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Case Study: The Factory in London, Canada

The Factory, in London, Ontario, is Canada’s newest and largest indoor adventure park. Built in a former Kellogg cereal factory, the 170,000-square-foot complex features the highest indoor rope course in North America, a large “warrior course,” an arcade, a Kid Zone, virtual reality games, escape rooms, a restaurant, and a 28,000-square-foot “Hero Room,” which hosts the trampoline park–all served by an AV network.

Designing and installing audio and video systems for the massive concrete building presented an array of challenges for Austin Speidel, Electronics Design Engineer for Superior Trampoline Manufacturing (STM). STM provides turnkey solutions for trampoline parks, including advanced trampolines of their own design, trampoline-integrated games, interactive lighting, and related equipment and supplies. Speidel is a one-man electronics division, designing and installing customized AV systems for trampoline parks and developing specialized technology, such as an RFID wristband system.

Speidel’s video-over-IP network runs over dual fiber lines and encompasses the entire facility. Four cable boxes feed a choice of TV programming into the network via Visionary Solutions PacketAV Duet encoders, which offer both video and Dante audio encoding. “The Factory also has 10 places where we installed Duets so they can do corporate presentations and the like,” reports Speidel. “They can roll a mobile podium into the restaurant with a Duet, and since Visionary Solutions encoders and decoders use PoE, the client just connects one audio and one video network cable and plugs the laptop into the Duet, and audio and video are on the network.”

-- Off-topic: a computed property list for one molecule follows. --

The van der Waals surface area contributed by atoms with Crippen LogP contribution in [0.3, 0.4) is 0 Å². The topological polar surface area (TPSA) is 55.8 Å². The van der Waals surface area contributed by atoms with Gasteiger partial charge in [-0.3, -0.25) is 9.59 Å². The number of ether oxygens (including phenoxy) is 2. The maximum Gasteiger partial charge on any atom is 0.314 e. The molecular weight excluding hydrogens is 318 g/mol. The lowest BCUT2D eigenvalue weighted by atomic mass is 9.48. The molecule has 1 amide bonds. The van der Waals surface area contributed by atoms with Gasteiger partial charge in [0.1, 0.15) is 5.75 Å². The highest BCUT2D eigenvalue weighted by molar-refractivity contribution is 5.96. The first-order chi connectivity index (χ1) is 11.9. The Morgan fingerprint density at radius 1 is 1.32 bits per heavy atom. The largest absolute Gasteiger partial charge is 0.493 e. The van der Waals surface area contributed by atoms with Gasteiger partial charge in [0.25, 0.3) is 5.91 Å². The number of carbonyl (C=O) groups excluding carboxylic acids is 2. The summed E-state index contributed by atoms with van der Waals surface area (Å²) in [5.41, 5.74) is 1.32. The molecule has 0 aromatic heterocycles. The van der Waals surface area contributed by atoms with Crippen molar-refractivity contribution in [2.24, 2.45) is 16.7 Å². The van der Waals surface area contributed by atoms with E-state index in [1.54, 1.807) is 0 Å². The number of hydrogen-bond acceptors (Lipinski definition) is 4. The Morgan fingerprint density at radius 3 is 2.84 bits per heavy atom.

At least 20 TVs serve the complex. The restaurant also has two 5500 lumen projectors, most with Visionary Solutions D4100 decoders, powered over Ethernet. In each staff room. “Visionary Solutions Duet decoders have analog audio output so we use a Duet to feed video to the other TV and send network audio to a Stewart amp that drives a couple of ceiling speakers.”

A Symetrix Prism 8×8 DSP in the main AV rack manages the network. Three background music players and a couple of mics connect to the Prism’s analog inputs. The Dante audio network feeds PreSonus AIR powered loudspeakers in the big main room via a Symetrix xIO 4×4 I/O expander. Community pendant speakers, driven by Ashly power amps, serve a 1,000-foot-long by 50-foot-wide concrete hallway. The restaurant has its own network switch and Symetrix xOUT 12 audio output expander, in addition to the Visionary Systems Duet encoder and D4100 decoders.

“Our decision to use video over IP was based on integration between Visionary Solutions and Symetrix products,” explains Speidel. “I used Symetrix Composer to control network discovery, video routing, and configuration and switching. I used Symetrix SymVue to design custom software control panels for The Factory’s operations with integrated control of Dante audio, Visionary Solutions video, and cable. Having one control interface for video and audio was huge. The client uses the control panel on a tablet that they can carry around to control a mic in the lobby or video in the restaurant. They can switch from a logo screen to a presentation input easily.”

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